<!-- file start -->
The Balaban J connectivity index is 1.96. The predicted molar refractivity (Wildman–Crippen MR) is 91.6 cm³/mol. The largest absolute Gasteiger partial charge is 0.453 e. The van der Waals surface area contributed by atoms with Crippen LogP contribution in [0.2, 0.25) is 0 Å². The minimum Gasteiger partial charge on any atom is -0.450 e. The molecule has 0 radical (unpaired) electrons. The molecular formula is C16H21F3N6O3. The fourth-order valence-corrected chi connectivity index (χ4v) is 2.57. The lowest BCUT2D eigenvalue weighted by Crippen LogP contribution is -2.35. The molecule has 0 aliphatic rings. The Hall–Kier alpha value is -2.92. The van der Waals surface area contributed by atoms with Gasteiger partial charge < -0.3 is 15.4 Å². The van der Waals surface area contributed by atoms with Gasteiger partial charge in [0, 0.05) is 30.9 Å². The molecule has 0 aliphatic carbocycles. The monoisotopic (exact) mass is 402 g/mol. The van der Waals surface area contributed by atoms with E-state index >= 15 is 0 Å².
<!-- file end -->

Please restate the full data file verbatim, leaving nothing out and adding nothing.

The Balaban J connectivity index is 1.96. The predicted molar refractivity (Wildman–Crippen MR) is 91.6 cm³/mol. The largest absolute Gasteiger partial charge is 0.453 e. The van der Waals surface area contributed by atoms with Crippen LogP contribution in [0.2, 0.25) is 0 Å². The minimum Gasteiger partial charge on any atom is -0.450 e. The molecule has 0 radical (unpaired) electrons. The molecular formula is C16H21F3N6O3. The fourth-order valence-corrected chi connectivity index (χ4v) is 2.57. The lowest BCUT2D eigenvalue weighted by Crippen LogP contribution is -2.35. The molecule has 0 aliphatic rings. The Hall–Kier alpha value is -2.92. The van der Waals surface area contributed by atoms with Gasteiger partial charge < -0.3 is 15.4 Å². The van der Waals surface area contributed by atoms with Gasteiger partial charge in [0, 0.05) is 30.9 Å². The molecule has 0 aliphatic carbocycles. The monoisotopic (exact) mass is 402 g/mol. The van der Waals surface area contributed by atoms with E-state index >= 15 is 0 Å².